An asterisk (*) denotes that the number of respondents was too small to calculate reliable statistics. Postdoctorates are not included. Typical salary range includes the middle range salaries, i.e., between the 25th and 75th percentiles. Median age is the middle value when all the ages are ordered from lowest to highest. New England—CT, ME, MA, NH, RI, VT; Middle Atlantic—NJ, NY, PA; South Atlantic— DE, DC, FL, GA, MD, NC, SC, VA, WV; East North Central—IL, IN, MI, OH, WI; East South Central —AL, KY, MS, TN; West North Central—IA, KS, MN, MO, NE, ND, SD; West South Central—AR, LA, OK, TX; Mountain—AZ, CO, ID, MT, NE, NM, UT, WY; Pacific—AK, CA, HI, OR, WA.

The industrial sector employs more than one-fifth of society members with doctorates. The salary distribution stays fairly narrow in the early career years and widens somewhat 20 years after a scientist receives his or her Ph.D. (Figure 2).
Typical industrial salary ranges in 2002 versus years since Ph.D.
Figure 2. Typical industrial salary ranges in 2002 versus years since Ph.D. Years since Ph.D. Salary ($ thousands)

Industrial Ph.D.’s by work activity, 2002
Table 2. Industrial Ph.D.’s by work activity, 2002.
More Ph.D. society members employed in industry report holding jobs in short-range research (46%, the same percentage as in 2000) than in any other work activity (Table 2). Short-range research includes development, design, and engineering (27%) and short-range applied research (19%). Another 21% perform long-range applied and basic research activities. Administrators make up 13% of this workforce, down from 16% two years ago, and consultants make up 10% of the Ph.D.’s. The remaining 10% of the society members with doctorates work in areas such as clinical medicine and computer applications. The salary structure for Ph.D.’s working in industry was similar regardless of work activity. The exception was among society members working as administrators, who most often moved into higher-paying nonresearch positions late in their careers.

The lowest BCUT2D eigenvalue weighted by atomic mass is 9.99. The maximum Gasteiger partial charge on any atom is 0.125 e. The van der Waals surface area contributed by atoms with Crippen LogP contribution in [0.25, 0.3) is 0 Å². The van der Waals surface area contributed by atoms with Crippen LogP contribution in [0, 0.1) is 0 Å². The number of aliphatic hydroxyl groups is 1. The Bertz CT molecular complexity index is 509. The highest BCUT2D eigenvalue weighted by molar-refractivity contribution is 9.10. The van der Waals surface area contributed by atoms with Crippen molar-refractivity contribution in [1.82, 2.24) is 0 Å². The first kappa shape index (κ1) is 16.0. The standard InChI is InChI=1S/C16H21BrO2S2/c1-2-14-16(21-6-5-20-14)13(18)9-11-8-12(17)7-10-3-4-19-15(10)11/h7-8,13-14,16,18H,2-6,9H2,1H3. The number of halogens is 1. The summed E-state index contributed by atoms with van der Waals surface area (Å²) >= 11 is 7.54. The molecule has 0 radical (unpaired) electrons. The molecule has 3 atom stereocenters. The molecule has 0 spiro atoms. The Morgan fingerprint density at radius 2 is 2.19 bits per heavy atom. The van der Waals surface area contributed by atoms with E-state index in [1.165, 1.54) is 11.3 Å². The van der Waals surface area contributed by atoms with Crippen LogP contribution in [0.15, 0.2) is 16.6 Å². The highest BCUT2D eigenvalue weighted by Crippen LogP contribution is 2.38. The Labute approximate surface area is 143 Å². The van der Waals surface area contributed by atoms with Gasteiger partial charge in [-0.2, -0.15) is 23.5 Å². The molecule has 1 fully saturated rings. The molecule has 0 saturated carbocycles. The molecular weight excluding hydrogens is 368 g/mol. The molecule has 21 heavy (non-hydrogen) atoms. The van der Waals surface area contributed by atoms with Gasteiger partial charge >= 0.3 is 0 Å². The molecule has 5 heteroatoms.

The companies that employed the largest number of society members were Scientific Applications International Corp., IBM Corp., Lockheed Martin Corp., and Raytheon Co. General Atomics, IBM, and Lockheed Martin employed the largest number of Ph.D. physicists who are society members. Since the time of the survey, however, Northrup Grumman Corp. has acquired TRW, Inc., which would likely cause Northrup Grumman to rank high among the top employers of industrial physicists.

Detailed salary tables for the 2002 data are available for purchase here. These tables include the salary data by other employment sectors and geographical breakdowns. Companies and academic departments have used the results of the AIP Membership Sample Survey to review organizational pay structures and salary negotiations. Professionals, teachers, parents, and students have used these results in their education and career decisions.

The AIP Membership Sample Survey is the largest survey conducted by the AIP’s Statistical Research Center (SRC), and for the first time, the 2002 survey was completed entirely electronically. More than 19,300 individuals, approximately one-fourth of the U.S. members of the AIP’s Member Societies, were selected on the basis of a stratified random sample and asked to report their salary and employment data as of October 2002 in this survey. Nearly 11,600 responded, for a 60% response rate, after three e-mail requests. The data represent responses from members of the American Physical Society, Optical Society of America, Acoustical Society of America, The Society of Rheology, American Association of Physics Teachers, American Crystallographic Association, American Astronomical Society, American Association of Physicists in Medicine, AVS Science and Technology Society, and American Geophysical Union. The SRC conducts research and provides survey services. Within the research portion of its mission, the SRC collects, analyzes, and disseminates data on education and employment in physics and related fields. The next Membership Sample Survey will be conducted in 2004.


Raymond Y. Chu is a research associate in the Statistical Research Center of the American Institute of Physics.